Livingston, June 8.—Mrs. Minnie Hickox, who has just entered upon the discharge of her duties as teacher of the public schools of Cooke City, is a lady who cannot fail of success in any given direction. Her ambition and grit would stand many a man in good stead. She is one of the few women who are equal to almost any emergency, and is deserving of praise for her indomitable pluck. She left this city to open the Cooke school on Thursday morning a week ago. Upon arriving at Cinnabar, the terminus of the railroad, she found that the stage would not leave that day on account of the washing out of the bridge across Gardiner river. The stream was so swollen that the stage driver dare not undertake to make a ford. This was a dilemma not counted on by the plucky school teacher. She had given her word that she would be in Cooke Monday, and she determined to make it good, even if she had to continue her journey on foot and swim the streams. There was no time to be lost, and so she started out. All there was left of the Gardiner bridge was a single stringer. Nothing daunted, the lady stepped boldly onto this and walked across the raging river. It was a perilous undertaking even for a man, and a woman less brave and cool-headed than Mrs. Hickox would have been very likely to have become dizzy and lost her balance. Mrs. Hickox, however, proved herself equal to the emergency, and reached the opposite bank of the roaring mountain torrent in safety. As luck would have it, she found a family en route to Cooke camped close by, and securing a horse, mounted it and continued her journey. It was a pretty long ride for a woman who had never ridden a horse—the distance being 60 miles over a rough mountain road—but Mrs. Hickox kept on her weary way until she reached her destination. Upon arriving at Coke she was so badly used up with her long ride that when she got off her hose she had to be assisted into the hotel. She had the satisfaction, however, that she had kept her appointment.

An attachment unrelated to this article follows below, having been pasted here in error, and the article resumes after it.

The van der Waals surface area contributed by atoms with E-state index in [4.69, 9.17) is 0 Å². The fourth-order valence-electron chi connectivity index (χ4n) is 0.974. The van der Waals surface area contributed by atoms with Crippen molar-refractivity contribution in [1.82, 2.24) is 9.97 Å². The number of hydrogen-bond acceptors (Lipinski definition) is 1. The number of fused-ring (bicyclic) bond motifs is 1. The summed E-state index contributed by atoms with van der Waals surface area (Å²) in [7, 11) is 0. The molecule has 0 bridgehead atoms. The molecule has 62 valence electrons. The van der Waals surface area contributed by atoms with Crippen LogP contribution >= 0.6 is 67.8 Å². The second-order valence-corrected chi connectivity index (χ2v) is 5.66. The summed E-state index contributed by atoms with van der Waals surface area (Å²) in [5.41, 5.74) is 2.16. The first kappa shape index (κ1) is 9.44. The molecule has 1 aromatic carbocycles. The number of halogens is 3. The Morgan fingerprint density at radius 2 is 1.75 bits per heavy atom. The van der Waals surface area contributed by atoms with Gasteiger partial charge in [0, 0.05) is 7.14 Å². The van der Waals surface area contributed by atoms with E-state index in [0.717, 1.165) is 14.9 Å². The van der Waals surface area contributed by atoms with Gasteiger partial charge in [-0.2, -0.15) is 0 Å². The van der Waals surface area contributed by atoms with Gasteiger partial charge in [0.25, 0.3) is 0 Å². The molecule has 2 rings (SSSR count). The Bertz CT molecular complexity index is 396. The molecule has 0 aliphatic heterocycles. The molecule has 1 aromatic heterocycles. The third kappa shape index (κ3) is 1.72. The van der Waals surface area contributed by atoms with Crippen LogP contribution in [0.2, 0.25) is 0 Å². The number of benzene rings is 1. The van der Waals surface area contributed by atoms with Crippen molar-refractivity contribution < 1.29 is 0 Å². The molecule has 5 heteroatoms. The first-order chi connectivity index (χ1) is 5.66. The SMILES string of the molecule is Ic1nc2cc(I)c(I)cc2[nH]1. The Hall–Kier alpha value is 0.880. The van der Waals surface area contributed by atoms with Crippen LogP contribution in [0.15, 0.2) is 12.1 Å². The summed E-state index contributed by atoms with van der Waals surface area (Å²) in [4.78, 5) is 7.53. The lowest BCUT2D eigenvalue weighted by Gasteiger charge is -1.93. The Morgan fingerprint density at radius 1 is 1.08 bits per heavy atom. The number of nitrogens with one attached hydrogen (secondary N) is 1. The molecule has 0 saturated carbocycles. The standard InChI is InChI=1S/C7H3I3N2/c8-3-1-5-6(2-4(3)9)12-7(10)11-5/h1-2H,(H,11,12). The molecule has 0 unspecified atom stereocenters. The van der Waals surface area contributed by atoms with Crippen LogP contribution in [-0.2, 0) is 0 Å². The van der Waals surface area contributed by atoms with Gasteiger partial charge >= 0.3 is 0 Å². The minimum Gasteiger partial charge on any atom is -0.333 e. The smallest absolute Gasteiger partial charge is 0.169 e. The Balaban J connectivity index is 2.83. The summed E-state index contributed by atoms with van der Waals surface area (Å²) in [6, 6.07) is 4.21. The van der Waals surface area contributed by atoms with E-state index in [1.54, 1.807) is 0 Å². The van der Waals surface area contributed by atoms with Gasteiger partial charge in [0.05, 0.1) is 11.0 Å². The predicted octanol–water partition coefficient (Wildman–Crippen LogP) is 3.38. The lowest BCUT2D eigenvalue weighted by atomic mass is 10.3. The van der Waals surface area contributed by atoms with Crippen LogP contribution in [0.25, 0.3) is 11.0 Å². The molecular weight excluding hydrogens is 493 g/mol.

Some additional Cooke City happenings:
The Standard office in this city is in receipt of the following correspondence from Cooke:
There will be an annual meeting of the New World mining district on the 20th day of this month for the purpose of electing a president and recorder, and to transact any other business that may come before the meeting.
There is very little snow on the mountains and people interested in representative work expect to begin active operations June 15.
Charles Pendleton and wife, who have been in Helena the past winter, have returned to Cooke. Mr. Pendleton contemplates opening a meat market this summer.
Thomas Harding and wife returned two weeks ago from Livingston, where they have been sojourning during the winter months.
Mrs. J. Jobb, a former resident of Cooke has recently returned from Bozeman.
Bert Holland, who went East a month ago and was joined in bonds hymeneal to a Chicago lady, has returned and expects to go up into the mountains in a few days to attend to his mining property.
John Curl has moved into more commodious quarters, where he is prepared to cater to the traveling public in a manner that will meet the wants of the most fastidious.
James Graves has improved the interior of his store and has a larger stock of goods than he has ever carried before, the price of which has been greatly reduced, in many instances, goods can be bought as reasonable as at Livingston, Bozeman or any other place where people have formerly been in the habit of getting their supplies.
S.F. Whiting, having recently dispensed with his mustache, is looking younger, and, if possible, more handsome than ever. This will, of course, be very welcome news to his numerous Livingston friends, especially the fairer sex, the society for which he is still pining.
Sam Frazer, brother-in-law to the proprietor of the Curl house, arrived to-day.
The Cooke school opened June 3 for a term of three months with Mrs. M.N. Hickox of Livingston, as teacher.
J.P. Allen, proprietor of the Cosmopolitan hotel, has engaged the services of a lady who has had considerable experience in hotel business, as is attested by the liberal patronage extended. Mr. Allen understands the wants of patrons and will spare no effort in contributing to their comfort.
Mr. and Mrs. N.J. Tredennick, who left Livingston the last of May by team for Cooke, met with some inconvenience in that they were delayed at Mammoth Hot Springs, caused by the bridge over the Gardiner river being gone. Mrs. Tredennick, however was not satisfied to remain, and meeting a lady equally anxious to proceed, they concluded to make the remainder of the trip on horseback. After having forded the river the two ladies were soon on their way rejoicing. They were getting along finely until the clouds gathered and the rain and hail began to descend, which was not the most pleasant position in the world to be in. However, they continued their journey, reaching Cooke after being on the road a day and a half, which is very good time, as it is a distance of 65 miles. Mrs. Tredennick is busily engaged settling her house and expects her husband in the course of a day or two and they will soon be cozily domiciled in what is known as the Major Eaton residence.
The Helena Independent, March 18, 1893
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